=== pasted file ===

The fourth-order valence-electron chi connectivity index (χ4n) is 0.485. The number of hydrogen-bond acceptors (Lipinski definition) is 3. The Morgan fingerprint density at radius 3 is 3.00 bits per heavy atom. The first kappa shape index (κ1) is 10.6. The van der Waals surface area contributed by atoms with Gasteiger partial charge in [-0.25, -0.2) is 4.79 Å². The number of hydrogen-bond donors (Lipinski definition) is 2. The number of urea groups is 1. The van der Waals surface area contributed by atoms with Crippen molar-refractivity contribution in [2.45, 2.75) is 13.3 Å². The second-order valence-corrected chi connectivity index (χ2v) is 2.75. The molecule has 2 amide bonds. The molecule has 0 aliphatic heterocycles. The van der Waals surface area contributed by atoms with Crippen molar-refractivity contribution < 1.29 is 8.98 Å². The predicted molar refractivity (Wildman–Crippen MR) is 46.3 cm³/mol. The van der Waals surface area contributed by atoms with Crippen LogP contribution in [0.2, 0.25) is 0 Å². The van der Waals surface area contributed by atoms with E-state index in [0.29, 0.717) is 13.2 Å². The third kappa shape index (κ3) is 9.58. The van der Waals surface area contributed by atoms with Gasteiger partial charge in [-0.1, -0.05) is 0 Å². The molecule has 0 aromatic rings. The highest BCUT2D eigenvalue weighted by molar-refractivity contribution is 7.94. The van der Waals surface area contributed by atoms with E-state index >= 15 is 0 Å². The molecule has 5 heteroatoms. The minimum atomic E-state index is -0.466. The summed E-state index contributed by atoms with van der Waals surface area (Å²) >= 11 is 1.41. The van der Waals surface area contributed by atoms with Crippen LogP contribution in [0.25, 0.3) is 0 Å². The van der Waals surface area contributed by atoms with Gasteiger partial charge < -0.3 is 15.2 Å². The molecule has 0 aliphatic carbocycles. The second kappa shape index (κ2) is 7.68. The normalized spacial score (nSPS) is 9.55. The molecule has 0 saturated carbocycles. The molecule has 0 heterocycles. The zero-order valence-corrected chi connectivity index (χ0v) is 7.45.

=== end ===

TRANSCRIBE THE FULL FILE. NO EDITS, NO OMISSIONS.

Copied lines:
The fourth-order valence-electron chi connectivity index (χ4n) is 0.485. The number of hydrogen-bond acceptors (Lipinski definition) is 3. The Morgan fingerprint density at radius 3 is 3.00 bits per heavy atom. The first kappa shape index (κ1) is 10.6. The van der Waals surface area contributed by atoms with Gasteiger partial charge in [-0.25, -0.2) is 4.79 Å². The number of hydrogen-bond donors (Lipinski definition) is 2. The number of urea groups is 1. The van der Waals surface area contributed by atoms with Crippen molar-refractivity contribution in [2.45, 2.75) is 13.3 Å². The second-order valence-corrected chi connectivity index (χ2v) is 2.75. The molecule has 2 amide bonds. The molecule has 0 aliphatic heterocycles. The van der Waals surface area contributed by atoms with Crippen molar-refractivity contribution < 1.29 is 8.98 Å². The predicted molar refractivity (Wildman–Crippen MR) is 46.3 cm³/mol. The van der Waals surface area contributed by atoms with Crippen LogP contribution in [0.2, 0.25) is 0 Å². The van der Waals surface area contributed by atoms with E-state index in [0.29, 0.717) is 13.2 Å². The third kappa shape index (κ3) is 9.58. The van der Waals surface area contributed by atoms with Gasteiger partial charge in [-0.1, -0.05) is 0 Å². The molecule has 0 aromatic rings. The highest BCUT2D eigenvalue weighted by molar-refractivity contribution is 7.94. The van der Waals surface area contributed by atoms with E-state index >= 15 is 0 Å². The molecule has 5 heteroatoms. The minimum atomic E-state index is -0.466. The summed E-state index contributed by atoms with van der Waals surface area (Å²) >= 11 is 1.41. The van der Waals surface area contributed by atoms with Crippen LogP contribution in [0.25, 0.3) is 0 Å². The van der Waals surface area contributed by atoms with Gasteiger partial charge < -0.3 is 15.2 Å². The molecule has 0 aliphatic carbocycles. The second kappa shape index (κ2) is 7.68. The normalized spacial score (nSPS) is 9.55. The molecule has 0 saturated carbocycles. The molecule has 0 heterocycles. The zero-order valence-corrected chi connectivity index (χ0v) is 7.45.